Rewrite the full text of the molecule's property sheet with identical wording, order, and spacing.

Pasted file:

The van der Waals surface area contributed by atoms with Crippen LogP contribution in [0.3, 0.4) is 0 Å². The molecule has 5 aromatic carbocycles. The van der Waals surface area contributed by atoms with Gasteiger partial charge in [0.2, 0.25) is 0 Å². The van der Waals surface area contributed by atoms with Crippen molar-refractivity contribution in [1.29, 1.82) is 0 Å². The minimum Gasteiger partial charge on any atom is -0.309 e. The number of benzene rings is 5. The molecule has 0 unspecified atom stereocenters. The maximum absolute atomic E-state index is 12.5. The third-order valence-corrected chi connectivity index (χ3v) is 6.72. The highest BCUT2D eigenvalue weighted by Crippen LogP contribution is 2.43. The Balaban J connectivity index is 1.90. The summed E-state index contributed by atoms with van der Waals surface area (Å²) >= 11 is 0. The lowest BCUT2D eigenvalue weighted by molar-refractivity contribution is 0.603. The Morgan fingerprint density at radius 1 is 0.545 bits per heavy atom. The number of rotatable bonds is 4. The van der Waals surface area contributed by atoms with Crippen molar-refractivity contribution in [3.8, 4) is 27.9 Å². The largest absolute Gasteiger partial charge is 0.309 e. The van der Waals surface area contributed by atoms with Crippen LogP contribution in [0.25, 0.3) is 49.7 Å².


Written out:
The van der Waals surface area contributed by atoms with Crippen LogP contribution in [0.3, 0.4) is 0 Å². The molecule has 5 aromatic carbocycles. The van der Waals surface area contributed by atoms with Gasteiger partial charge in [0.2, 0.25) is 0 Å². The van der Waals surface area contributed by atoms with Crippen molar-refractivity contribution in [1.29, 1.82) is 0 Å². The minimum Gasteiger partial charge on any atom is -0.309 e. The number of benzene rings is 5. The molecule has 0 unspecified atom stereocenters. The maximum absolute atomic E-state index is 12.5. The third-order valence-corrected chi connectivity index (χ3v) is 6.72. The highest BCUT2D eigenvalue weighted by Crippen LogP contribution is 2.43. The Balaban J connectivity index is 1.90. The summed E-state index contributed by atoms with van der Waals surface area (Å²) >= 11 is 0. The lowest BCUT2D eigenvalue weighted by molar-refractivity contribution is 0.603. The Morgan fingerprint density at radius 1 is 0.545 bits per heavy atom. The number of rotatable bonds is 4. The van der Waals surface area contributed by atoms with Crippen molar-refractivity contribution in [3.8, 4) is 27.9 Å². The largest absolute Gasteiger partial charge is 0.309 e. The van der Waals surface area contributed by atoms with Crippen LogP contribution in [0.25, 0.3) is 49.7 Å².